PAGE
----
• Praise: “You are doing so well with gathering all the inputs. I am pleased about your diligence in circulating minutes of your meetings and following-up on action items. “

Concluding Thoughts

The sandwich feedback technique enables a manager to restructure feedback so it is easier to deliver, reinforce good behavior and ask for improvements to the employee’s behavior.

Tomorrow’s article will discuss, with simple examples, three common mistakes that defeat the purpose of sandwiching corrective feedback between two layers of praise. In summary, it’s best to be direct when giving feedback, because the compliment sandwiches are easily spotted as inauthentic.


  1. says

    I found your site on technorati and read a few of your other posts. Keep up the good work. I just added your RSS feed to my Google News Reader. Looking forward to reading more from you.

    Jason Rakowski

  2. says

    I found your blog on google and read a few of your other posts. I just added you to my Google News Reader. Keep up the good work. Look forward to reading more from you in the future.

    Tina Russell

  3. John says

    I’ve actually taken a few psychology courses and I can see how the sandwich feedback technique works off positive reinforcement to improve the productivity of the team group. Pretty interesting read all together.

  4. Bobby says

    The sandwich technique is horrible, It was done to me and I was confused by the mixwed message and very upset at the ingenuine behaviour from my manager. Dont use it because it teaches people you are deceitful

  5. Eethan says

    This sandwich technique is misleading. I mean If you want to give a criticism, you should give a criticism and give recommendation to the concerned person.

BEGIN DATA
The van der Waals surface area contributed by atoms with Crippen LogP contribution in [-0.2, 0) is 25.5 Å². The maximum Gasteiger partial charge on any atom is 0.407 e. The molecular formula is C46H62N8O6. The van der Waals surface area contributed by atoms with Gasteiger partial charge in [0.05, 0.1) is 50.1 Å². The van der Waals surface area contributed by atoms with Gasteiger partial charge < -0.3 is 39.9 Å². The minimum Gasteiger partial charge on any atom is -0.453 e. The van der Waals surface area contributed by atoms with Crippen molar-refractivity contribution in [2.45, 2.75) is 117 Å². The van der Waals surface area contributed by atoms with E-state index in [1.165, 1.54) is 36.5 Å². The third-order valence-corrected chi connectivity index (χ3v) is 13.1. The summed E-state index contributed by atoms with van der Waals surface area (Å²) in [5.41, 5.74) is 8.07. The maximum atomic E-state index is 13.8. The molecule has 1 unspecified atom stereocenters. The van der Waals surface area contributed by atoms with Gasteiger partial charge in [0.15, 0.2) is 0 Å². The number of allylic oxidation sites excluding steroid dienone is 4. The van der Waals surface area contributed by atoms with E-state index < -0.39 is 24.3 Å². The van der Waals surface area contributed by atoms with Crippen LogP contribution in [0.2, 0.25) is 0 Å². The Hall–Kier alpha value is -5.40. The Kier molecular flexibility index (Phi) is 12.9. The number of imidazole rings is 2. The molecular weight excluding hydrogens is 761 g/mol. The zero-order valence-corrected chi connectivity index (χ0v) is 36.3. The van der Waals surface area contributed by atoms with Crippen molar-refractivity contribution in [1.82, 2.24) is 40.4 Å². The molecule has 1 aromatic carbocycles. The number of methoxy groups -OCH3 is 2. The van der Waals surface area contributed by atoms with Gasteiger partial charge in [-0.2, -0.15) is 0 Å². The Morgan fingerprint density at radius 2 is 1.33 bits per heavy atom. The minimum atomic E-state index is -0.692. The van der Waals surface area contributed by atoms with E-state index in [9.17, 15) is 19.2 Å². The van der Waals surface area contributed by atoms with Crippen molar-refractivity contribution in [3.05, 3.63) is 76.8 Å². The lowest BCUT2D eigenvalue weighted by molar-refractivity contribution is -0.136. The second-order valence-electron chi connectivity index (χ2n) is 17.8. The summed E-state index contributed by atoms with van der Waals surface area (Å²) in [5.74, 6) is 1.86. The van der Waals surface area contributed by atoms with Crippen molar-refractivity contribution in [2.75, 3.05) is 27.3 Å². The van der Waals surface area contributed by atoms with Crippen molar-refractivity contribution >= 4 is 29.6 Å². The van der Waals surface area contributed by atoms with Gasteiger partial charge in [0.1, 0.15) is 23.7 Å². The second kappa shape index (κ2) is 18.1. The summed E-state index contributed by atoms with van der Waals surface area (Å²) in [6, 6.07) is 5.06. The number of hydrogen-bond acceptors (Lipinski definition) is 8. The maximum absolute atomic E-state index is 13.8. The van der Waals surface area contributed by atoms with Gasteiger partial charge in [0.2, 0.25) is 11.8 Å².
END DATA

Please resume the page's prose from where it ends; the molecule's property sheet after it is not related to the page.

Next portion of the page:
6. Drew says

    This post was extremely informative.

    I feel you missed the point.

    Keep up the good work.

  7. Sam Chaudhuri says

    The sandwich feedback technique as illustrated in the article can be improved if the criticism stands by itself even though it is sandwiched by praises. Criticism must not be lost in the sandwich by the praises. Criticism should be accentuated because the primary objective of the feedback is to improve his/her ability in doing certain job-related activities.

  8. says

    I have learned that there are sandwich feedback and also the how to give feedback: the simple 3-step sandwich method.

    Moreover, i have also learned three-step process for sharing criticism in a supprtive way.
    Those steps are the following:

    1. Step one: Appreciate the person
    2. Step two: Challenge the behaviour
    3. Step three: Support constructive change

  9. Kevin says

    I notice there seems to be a great amount of discontent from people in regard to using this feedback technique. I, for one, find it to be highly effective, but only when one masters the art of using the praise to create context and build confidence, as opposed to just giving random praise for unrelated behavior, with some unrelated issue we have placed in between.

    A good example of properly used praise sandwich feedback would be:

    “Andy, I just want you to know how fantastic your work has been, especially in the time following your visit to the workshop in New York!

    I just want to point out that some of the expenses you reported from the trip do not meet our travel policy guidelines and unfortunately were not approved. The charges for the pay per view movies will not be reimbursed. Also, some of your meals seemed to be a bit higher in price than our policy allows for; but in this case those have been approved, taking into account that this is your first work-related trip for our organization.

    We will get you a full copy of the travel policy from HR so you know the guidelines moving forward.

    Again, You are doing amazing work and it does not go unnoticed. Your ability to learn new information and policy from this workshop tells me that this too will merely be a learning experience for you, so I am fully confident that future trips will be completely within the acceptable limits in regard to expense reimbursement. Keep up the good work! ”

    The imortant thing to consider and keep in mind is that our ability to create context is always going to be the lynchpin when it comes to delivering critical feedback. We want to come from a place of understanding and solidarity; and our ability to make someone feel empowered that they have what it takes to fix the issue is what will uktimately make the response to our feedback effective, as opposed to deflective or defensive.